What to Watch – Seven Emerging Fronts (If you’re new here and missed the first installment of Both of These Things are True, you can catch up here.)
The external financial pressures on oil and gas companies are increasing on multiple fronts. Chances are, you aren’t watching all the levers you should be.
Both of these things are true:
Most North American oil and gas companies are operating with an eye to the normal business factors that affect success, such as oil price and development costs.
Easy-to-dismiss activist pressure has begun to push multiple relevant political, regulatory, and financial levers, changing the factors that will affect company success over the next 24 months.
The problem: Seven relatively new financial fronts have opened up in the climate- and anti-fossil fuel wars – and they are gaining traction independently and in concert.
Whether you are operating in a privately-financed or publicly traded company, these pressure points will affect your company’s social risk. (At Adamantine, we define “social risk” as the combined political, policy, and community factors that could delay, increase costs, or stop your project.)
Here are the seven fronts we are watching:
Meet portfolio requirements. In private financing, there is a growing interest in creating “responsible” portfolios. These may include environmental, social, and or governance (ESG) factors and may be assessed in one of many “ratings” programs. The social risk management demands vary, but follow a few predictable themes around decarbonization, social justice, and governance transparency.
Negotiating unique ESG requirements. Publicly traded companies are increasingly negotiating with large shareholders or shareholder groups, both of which are making unique ESG demands. Both Shell and Equinor recently made significant commitments to addressing decarbonization in direct response to shareholder pressure. Even if your company is small or privately held, these are trends you should watch. This Forbes opinion piece lays out the rise of ESG prominence in investing.
Divest success. The divest-from-fossil-fuels movement – once isolated to college campus clubs – now celebrates commitments from large pension funds, academic institutions, cities, and states. Washington, D.C. for example, divested it’s $6.4B municipal pension fund of fossil fuels in 2016. Just last month, our very own Denver made its own divest commitment.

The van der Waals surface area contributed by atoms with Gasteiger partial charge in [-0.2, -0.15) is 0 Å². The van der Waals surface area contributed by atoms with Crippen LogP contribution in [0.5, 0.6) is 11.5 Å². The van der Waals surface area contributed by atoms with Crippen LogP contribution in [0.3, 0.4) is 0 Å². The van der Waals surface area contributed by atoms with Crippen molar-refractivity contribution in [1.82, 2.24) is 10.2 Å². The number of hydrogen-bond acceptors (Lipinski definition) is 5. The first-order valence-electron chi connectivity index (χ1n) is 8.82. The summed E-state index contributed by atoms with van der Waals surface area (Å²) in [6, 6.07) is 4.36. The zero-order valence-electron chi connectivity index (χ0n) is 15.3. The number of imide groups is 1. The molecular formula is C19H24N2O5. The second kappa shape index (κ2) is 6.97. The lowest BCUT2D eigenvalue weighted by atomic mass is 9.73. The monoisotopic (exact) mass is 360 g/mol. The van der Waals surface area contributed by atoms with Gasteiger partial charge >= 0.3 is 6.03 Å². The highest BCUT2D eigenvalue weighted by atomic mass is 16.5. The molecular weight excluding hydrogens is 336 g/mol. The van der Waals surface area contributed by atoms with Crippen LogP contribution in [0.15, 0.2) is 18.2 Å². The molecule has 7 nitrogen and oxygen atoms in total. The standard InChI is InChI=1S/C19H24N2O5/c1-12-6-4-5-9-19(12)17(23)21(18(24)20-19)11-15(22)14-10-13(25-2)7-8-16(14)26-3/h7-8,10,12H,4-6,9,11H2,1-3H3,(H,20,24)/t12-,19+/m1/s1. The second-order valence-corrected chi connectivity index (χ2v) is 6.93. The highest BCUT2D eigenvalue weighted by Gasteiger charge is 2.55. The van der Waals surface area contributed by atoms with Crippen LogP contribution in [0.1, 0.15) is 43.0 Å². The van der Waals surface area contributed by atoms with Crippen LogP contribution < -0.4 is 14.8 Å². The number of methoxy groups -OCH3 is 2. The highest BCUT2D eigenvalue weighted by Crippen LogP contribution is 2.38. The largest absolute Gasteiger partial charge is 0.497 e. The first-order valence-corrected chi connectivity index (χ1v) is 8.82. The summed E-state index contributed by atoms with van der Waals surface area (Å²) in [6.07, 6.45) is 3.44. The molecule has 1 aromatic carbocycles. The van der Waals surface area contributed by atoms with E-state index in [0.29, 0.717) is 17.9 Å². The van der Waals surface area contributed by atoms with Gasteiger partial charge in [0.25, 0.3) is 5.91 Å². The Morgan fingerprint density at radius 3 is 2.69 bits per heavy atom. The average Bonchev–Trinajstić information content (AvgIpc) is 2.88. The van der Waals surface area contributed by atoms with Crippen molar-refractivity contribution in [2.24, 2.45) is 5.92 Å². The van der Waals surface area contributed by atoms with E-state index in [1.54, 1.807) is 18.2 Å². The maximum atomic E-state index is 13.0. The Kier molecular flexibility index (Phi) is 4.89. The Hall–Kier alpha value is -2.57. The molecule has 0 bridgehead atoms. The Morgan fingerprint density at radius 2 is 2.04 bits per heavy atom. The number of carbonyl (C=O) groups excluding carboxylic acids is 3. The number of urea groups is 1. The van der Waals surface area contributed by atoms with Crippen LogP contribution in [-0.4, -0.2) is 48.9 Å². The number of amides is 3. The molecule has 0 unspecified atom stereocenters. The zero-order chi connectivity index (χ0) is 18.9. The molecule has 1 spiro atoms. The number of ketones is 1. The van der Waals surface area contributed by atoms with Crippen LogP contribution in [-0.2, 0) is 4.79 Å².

Shareholder resolutions. Resolutions focused on climate, methane, and decarbonization are both growing in frequency and success rates. Since 2017, these have increasingly succeeded in driving U.S. exploration and production (E&P) companies to take on specific climate assessments and goals. For example, an initiative targeting Oxy on climate and methane in 2014 had 30 percent support. By 2017, it passed by 67 percent. Since then, numerous climate-related resolutions have passed, including for Anadarko, ExxonMobil, and Shell.
Public figure opposition. When the movie “Gasland” first came out, I (along with many of my peers) articulated its many factual errors and waited for it to die a lonely death. It did not. Since then, anti-fracking fictional movies, public figure statements, and presidential candidate positions have all normalized an anti-fossil environment that does, indeed, affect your social risk. I sadly gave up my crush on Matthew Damon when Promised Land came out in 2012. Although Artists Against Fracking hasn’t done much since 2014, actor Mark Ruffalo’s Twitter feed shows how the conversation has morphed to climate and clean energy.
Aspirational regulatory changes. New York banned fracking; California declared a decarbonization agenda without a plan to attain it. Even in its amorphous state, the Green New Deal has changed the expectations of Democratic presidential candidates. Sweeping, aspirational regulatory proposals and changes move the public’s understanding of energy and environmental reality. A recent report, covered here by Axios, maps a path forward for California, and maybe the rest of us?
International development institutions. Organization such as multilateral development banks (i.e., the World Bank), are increasingly driven by climate and decarbonization agendas. For example, at the end of 2017, the World Bank committed to no future investment in E&P activity, covered here. This global appetite for putting energy development under climate constraint further informs the public’s expectations of the energy future.
It matters because: Even if financing activists do not meaningfully hit your company’s bottom line, they are driving public opinion that impacts politics, policy developments, regulatory approvals, and community opposition.
The critical mistake companies are making: Treating financial activist efforts as irrelevant noise, or, when targeted directly, responding in one-off reactionary exercises.
Seize the day. Successful companies will
Assess their exposure on these fronts – not just direct exposure (such as having your pipeline targeted by a Hollywood celebrity) but also secondary potential, such as regulatory changes in a neighboring state coming soon to yours.
Monitor activities targeting the international majors, and increasingly the large independents, assessing where similar fronts may open up for your company.
Consider the components of a comprehensive, proactive response. If your company were to be targeted by a decarbonization shareholder resolution in a year, what would your team do now to be ahead of the expected response?
There are many levers affecting a company’s comprehensive social risk that you need to keep an eye on. I will take each as a separate installment over the next 7 weeks, covering what we at Adamantine are watching and why. This series will help you assess your risk and consider the unique elements of your company’s comprehensive, proactive response.
You’re experts as well – let me know what I’m missing, and what you want to know more about.